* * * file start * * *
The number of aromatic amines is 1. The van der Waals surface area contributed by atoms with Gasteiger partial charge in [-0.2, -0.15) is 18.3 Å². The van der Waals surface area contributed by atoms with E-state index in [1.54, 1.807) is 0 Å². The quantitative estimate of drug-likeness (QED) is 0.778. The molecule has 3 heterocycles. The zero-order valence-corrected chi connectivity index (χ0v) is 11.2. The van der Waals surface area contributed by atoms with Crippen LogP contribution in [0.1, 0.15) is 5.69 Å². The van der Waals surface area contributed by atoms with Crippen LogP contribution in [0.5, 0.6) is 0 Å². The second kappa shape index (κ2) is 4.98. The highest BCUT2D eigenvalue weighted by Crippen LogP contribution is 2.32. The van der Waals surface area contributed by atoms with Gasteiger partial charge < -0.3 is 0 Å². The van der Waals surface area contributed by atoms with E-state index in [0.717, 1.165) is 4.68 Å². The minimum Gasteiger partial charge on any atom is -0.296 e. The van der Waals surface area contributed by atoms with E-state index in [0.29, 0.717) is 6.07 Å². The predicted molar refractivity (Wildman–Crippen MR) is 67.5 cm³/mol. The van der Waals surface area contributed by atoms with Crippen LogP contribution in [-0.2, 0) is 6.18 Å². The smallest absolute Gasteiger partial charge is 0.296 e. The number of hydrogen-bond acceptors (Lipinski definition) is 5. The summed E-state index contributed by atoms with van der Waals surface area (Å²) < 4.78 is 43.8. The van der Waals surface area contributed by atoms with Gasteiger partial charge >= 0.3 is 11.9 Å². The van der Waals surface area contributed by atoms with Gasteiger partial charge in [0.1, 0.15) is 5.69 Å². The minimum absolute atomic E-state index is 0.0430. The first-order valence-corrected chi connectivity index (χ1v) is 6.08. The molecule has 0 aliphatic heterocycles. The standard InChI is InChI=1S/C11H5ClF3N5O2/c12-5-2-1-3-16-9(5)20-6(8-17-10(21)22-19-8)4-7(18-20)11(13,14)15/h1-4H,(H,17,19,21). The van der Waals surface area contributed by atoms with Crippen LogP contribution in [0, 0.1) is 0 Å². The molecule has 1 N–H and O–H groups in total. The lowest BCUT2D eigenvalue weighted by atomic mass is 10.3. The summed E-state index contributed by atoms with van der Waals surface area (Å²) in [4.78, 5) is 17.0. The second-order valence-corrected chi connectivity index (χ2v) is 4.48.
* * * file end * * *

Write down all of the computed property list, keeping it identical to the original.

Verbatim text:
The number of aromatic amines is 1. The van der Waals surface area contributed by atoms with Gasteiger partial charge in [-0.2, -0.15) is 18.3 Å². The van der Waals surface area contributed by atoms with E-state index in [1.54, 1.807) is 0 Å². The quantitative estimate of drug-likeness (QED) is 0.778. The molecule has 3 heterocycles. The zero-order valence-corrected chi connectivity index (χ0v) is 11.2. The van der Waals surface area contributed by atoms with Crippen LogP contribution in [0.1, 0.15) is 5.69 Å². The van der Waals surface area contributed by atoms with Crippen LogP contribution in [0.5, 0.6) is 0 Å². The second kappa shape index (κ2) is 4.98. The highest BCUT2D eigenvalue weighted by Crippen LogP contribution is 2.32. The van der Waals surface area contributed by atoms with Gasteiger partial charge < -0.3 is 0 Å². The van der Waals surface area contributed by atoms with E-state index in [0.717, 1.165) is 4.68 Å². The minimum Gasteiger partial charge on any atom is -0.296 e. The van der Waals surface area contributed by atoms with E-state index in [0.29, 0.717) is 6.07 Å². The predicted molar refractivity (Wildman–Crippen MR) is 67.5 cm³/mol. The van der Waals surface area contributed by atoms with Crippen LogP contribution in [-0.2, 0) is 6.18 Å². The smallest absolute Gasteiger partial charge is 0.296 e. The number of hydrogen-bond acceptors (Lipinski definition) is 5. The summed E-state index contributed by atoms with van der Waals surface area (Å²) < 4.78 is 43.8. The van der Waals surface area contributed by atoms with Gasteiger partial charge >= 0.3 is 11.9 Å². The van der Waals surface area contributed by atoms with Gasteiger partial charge in [0.1, 0.15) is 5.69 Å². The minimum absolute atomic E-state index is 0.0430. The first-order valence-corrected chi connectivity index (χ1v) is 6.08. The molecule has 0 aliphatic heterocycles. The standard InChI is InChI=1S/C11H5ClF3N5O2/c12-5-2-1-3-16-9(5)20-6(8-17-10(21)22-19-8)4-7(18-20)11(13,14)15/h1-4H,(H,17,19,21). The van der Waals surface area contributed by atoms with Crippen LogP contribution in [0, 0.1) is 0 Å². The molecule has 1 N–H and O–H groups in total. The lowest BCUT2D eigenvalue weighted by atomic mass is 10.3. The summed E-state index contributed by atoms with van der Waals surface area (Å²) in [4.78, 5) is 17.0. The second-order valence-corrected chi connectivity index (χ2v) is 4.48.